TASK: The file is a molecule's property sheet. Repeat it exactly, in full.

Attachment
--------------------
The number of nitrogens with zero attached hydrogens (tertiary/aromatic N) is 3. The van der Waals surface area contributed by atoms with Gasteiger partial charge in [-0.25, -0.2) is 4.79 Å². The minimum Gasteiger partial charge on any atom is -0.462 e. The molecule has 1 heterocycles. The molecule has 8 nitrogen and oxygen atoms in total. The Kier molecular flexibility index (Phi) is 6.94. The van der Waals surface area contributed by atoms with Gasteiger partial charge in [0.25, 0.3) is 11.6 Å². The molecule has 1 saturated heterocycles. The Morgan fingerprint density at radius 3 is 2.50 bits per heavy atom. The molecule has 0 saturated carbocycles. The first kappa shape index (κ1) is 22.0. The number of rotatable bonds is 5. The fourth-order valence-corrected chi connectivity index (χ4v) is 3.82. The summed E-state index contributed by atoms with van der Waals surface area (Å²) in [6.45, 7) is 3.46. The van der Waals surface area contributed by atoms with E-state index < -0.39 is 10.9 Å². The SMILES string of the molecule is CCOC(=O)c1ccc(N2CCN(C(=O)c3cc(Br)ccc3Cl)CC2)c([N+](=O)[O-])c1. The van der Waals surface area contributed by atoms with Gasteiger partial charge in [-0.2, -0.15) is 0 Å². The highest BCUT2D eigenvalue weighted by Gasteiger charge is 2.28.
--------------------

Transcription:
The number of nitrogens with zero attached hydrogens (tertiary/aromatic N) is 3. The van der Waals surface area contributed by atoms with Gasteiger partial charge in [-0.25, -0.2) is 4.79 Å². The minimum Gasteiger partial charge on any atom is -0.462 e. The molecule has 1 heterocycles. The molecule has 8 nitrogen and oxygen atoms in total. The Kier molecular flexibility index (Phi) is 6.94. The van der Waals surface area contributed by atoms with Gasteiger partial charge in [0.25, 0.3) is 11.6 Å². The molecule has 1 saturated heterocycles. The Morgan fingerprint density at radius 3 is 2.50 bits per heavy atom. The molecule has 0 saturated carbocycles. The first kappa shape index (κ1) is 22.0. The number of rotatable bonds is 5. The fourth-order valence-corrected chi connectivity index (χ4v) is 3.82. The summed E-state index contributed by atoms with van der Waals surface area (Å²) in [6.45, 7) is 3.46. The van der Waals surface area contributed by atoms with E-state index < -0.39 is 10.9 Å². The SMILES string of the molecule is CCOC(=O)c1ccc(N2CCN(C(=O)c3cc(Br)ccc3Cl)CC2)c([N+](=O)[O-])c1. The van der Waals surface area contributed by atoms with Gasteiger partial charge in [-0.2, -0.15) is 0 Å². The highest BCUT2D eigenvalue weighted by Gasteiger charge is 2.28.